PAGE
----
Monday, August 2, 2010

Where Do You Start When Your Have NEVER Read a Book?

Obviously, we're all readers. We wouldn't be on the internet writing and reading about books if we weren't.

I'm sure we all know people who aren't readers. No matter your method of persuasion, this usually can't be changed. Some people just don't get our love of books. I can accept that. I don't get some people's love of exercise.

Now, imagine this hypothetical situation. You have a friend who has NEVER read a book. They are completely literate, but somehow even avoided reading those required books in school. Fiction/non-fiction, all the genres - has never even attempted to read one word.

BUT - they want to. They want to become a reader, they just don't know where to start. Enter, you, the amazing, entertainment bringing friend. Because you are so fabulous and thoughtful, you've decided to help them collect a few books to try to see where their literary tastes lie.

Now, you can't just smother them with your likes. You need to give them a book or two from a variety of genres. They need to see what they like, but need your help navigating the millions of books out there.

I would suggest these books:

Middle Grade Books
Harry Potter and the Sorcerer's Stone by J.K. Rowling
Charlie and the Chocolate FactoryCharlie and the Chocolate Factory by Roald Dahl

YA Books
The Hunger Games by Suzanne Collins
Uglies by Scott Westerfeld

Emma by Jane Austen
1984 by George Orwell

General Fiction
The Lovely Bones by Alice Sebold
The Corrections by Johnathan Franzen

Good Omens: The Nice and Accurate Prophecies of Agnes Nutter, WitchGood Omens by Neil Gaiman
The Mists of Avalon by Marion Zimmer Bradley

The Stand by Stephen King

And Then There Were None by Agatha Christie
1st to Die by James Patterson

The Notebook by Nicholas Sparks
Gone with the Wind by Margaret Mitchell

Dead Until Dark (Original MM Art) (Sookie Stackhouse/True Blood)Dead Until Dark by Charlaine Harris
Guilty Pleasures by Laurell K. Hamilton

Science Fiction
The Hitchhiker's Guide to the Galaxy by Douglas Adams
Brave New World by Aldous Huxley

Tuesdays with Morrie by Mitch Albom
Running with Scissors by Augusten Burroughs

Given this hypothetical opportunity, what would you chose for them? Do you agree or disagree with my choices?


  1. How about some Humor or Memoirs...Better yet Humorous Memoirs! I love the Jen Lancaster books...definitely (if it was a girl) would add a few fun chick lit books in there! Great list though!!!!

  2. Generally depends what they like in general. I will recommend based off their preferences of movies and such.

  3. First I love that you chose Emma as the JA representation! Yay for Emma.

    Okay I'm done with that.

    You have a lot of good stuff here and I only had one "eh" thought coming and that was the length of some of the books. I think a non-reader might be intimidated by books like The Stand. And dude, seriously, don't get me wrong. It is epic and wonderful and one of my faves. But it is small print and LOOOONNNGG. Also, The Corrections, is a doozey.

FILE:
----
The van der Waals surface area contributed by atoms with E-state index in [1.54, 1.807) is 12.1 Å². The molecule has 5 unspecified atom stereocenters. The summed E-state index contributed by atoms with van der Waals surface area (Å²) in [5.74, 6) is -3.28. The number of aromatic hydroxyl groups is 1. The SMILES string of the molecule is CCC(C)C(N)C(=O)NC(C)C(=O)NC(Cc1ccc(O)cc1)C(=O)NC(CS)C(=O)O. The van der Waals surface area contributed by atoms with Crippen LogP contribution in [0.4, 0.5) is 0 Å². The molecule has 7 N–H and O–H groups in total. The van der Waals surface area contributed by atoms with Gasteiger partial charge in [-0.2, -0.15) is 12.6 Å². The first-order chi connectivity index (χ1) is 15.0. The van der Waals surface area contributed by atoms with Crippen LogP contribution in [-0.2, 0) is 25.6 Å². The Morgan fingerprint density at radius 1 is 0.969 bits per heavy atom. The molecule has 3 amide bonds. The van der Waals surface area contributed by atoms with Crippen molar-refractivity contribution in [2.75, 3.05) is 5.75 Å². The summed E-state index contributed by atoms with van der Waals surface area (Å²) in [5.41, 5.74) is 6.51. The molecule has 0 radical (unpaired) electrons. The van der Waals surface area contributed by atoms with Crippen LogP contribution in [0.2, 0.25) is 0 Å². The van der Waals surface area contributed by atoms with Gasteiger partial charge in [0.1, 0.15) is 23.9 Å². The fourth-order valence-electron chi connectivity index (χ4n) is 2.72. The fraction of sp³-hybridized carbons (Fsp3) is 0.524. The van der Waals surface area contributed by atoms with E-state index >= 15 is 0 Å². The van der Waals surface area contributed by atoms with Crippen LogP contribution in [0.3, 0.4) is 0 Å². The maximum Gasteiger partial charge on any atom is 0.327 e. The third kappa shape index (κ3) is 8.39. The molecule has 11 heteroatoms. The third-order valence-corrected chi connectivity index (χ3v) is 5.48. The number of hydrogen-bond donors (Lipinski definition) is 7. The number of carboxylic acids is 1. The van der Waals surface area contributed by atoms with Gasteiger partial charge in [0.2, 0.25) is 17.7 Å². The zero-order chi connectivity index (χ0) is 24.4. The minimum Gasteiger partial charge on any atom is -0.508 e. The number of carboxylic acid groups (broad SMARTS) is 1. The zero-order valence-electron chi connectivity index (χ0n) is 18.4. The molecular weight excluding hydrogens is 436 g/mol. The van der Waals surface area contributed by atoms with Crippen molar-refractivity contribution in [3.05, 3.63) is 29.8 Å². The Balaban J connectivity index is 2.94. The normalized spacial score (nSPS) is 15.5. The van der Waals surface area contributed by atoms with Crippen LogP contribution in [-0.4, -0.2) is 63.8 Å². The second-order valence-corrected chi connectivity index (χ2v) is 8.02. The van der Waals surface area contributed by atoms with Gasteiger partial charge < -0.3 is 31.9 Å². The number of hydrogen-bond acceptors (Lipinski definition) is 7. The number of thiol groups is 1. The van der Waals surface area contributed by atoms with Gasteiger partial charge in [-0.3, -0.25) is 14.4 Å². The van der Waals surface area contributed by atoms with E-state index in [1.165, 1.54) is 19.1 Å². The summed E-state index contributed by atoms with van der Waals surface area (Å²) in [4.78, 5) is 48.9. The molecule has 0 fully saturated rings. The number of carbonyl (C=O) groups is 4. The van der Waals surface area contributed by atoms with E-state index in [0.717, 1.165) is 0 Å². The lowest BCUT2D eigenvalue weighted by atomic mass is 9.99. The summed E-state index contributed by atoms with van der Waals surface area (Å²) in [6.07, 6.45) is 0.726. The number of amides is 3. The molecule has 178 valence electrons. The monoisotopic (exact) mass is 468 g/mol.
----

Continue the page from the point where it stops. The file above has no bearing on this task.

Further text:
For Young Adult I would also include maybe some of Ellen Hopkins novels. They're told in verse, but still stunning and rich in plot. Heroin addict anyone?

    This is an interesting post though.

  4. Now that is something to think about Jennifer, great post, I may try to do this one also and link back to you.

    I agree with Notebook hands down and authors James Patterson and Stephen King.

    I would definitely include on of Lisa Schroever's Verse Novels also.

  5. Oh for mystery I would include a Mary Higgins Clark also.

    Christina, I haven't heard of Ellen Hopkins, thanks for that recommendation, I am now in love with Verse Novels, it is a treat.

  6. What about The Book Thief? It appeals to YA and adult lit lovers. It's got a girl protag but I think the story appeals to both genders. It's got history a little suspense. The narator, Death, is sweet. I think I'd recommend it to someone trying to bust into reading.

  7. I would probably recommend The Little Prince by Antoine de Saint-Exupéry. It's loved by both children and adults, and is a small book, so it's not overwhelming for some one who never read a book.

  8. Yay, Harry Potter and/or Roald Dahl would be great choices. Also the Hunger Games, they're really attention grabbing. For a lover of romance, I'd suggest Pride and Prejudice and/or Sense and Sensibility.

  9. I think this is a strong list! Great post!

  10. This is going to be long. I apologize.

    Personally, for the classics, I'd drop 1984. It's an important story, but to me it's a snooze to read. I'd be afraid that this nascent reading urge would be quashed by that novel! I think I'd replace it with Lord of the Flies.

    Hmmm. If I thought the reader would be receptive, I'd add Slaughterhouse Five to that list. It's an odd story, and Vonnegut takes some getting used to, but...yes.

    For science fiction, it would be based on my friend's other preferences. If they were the hard science, engineer type, I'd direct them more toward Asimov, Clarke, Herbert, and early Heinlein, particularly their short stories or shorter novels, so as not to overwhelm a new reader. Michael Crichton's Andromeda Strain is a great read, too.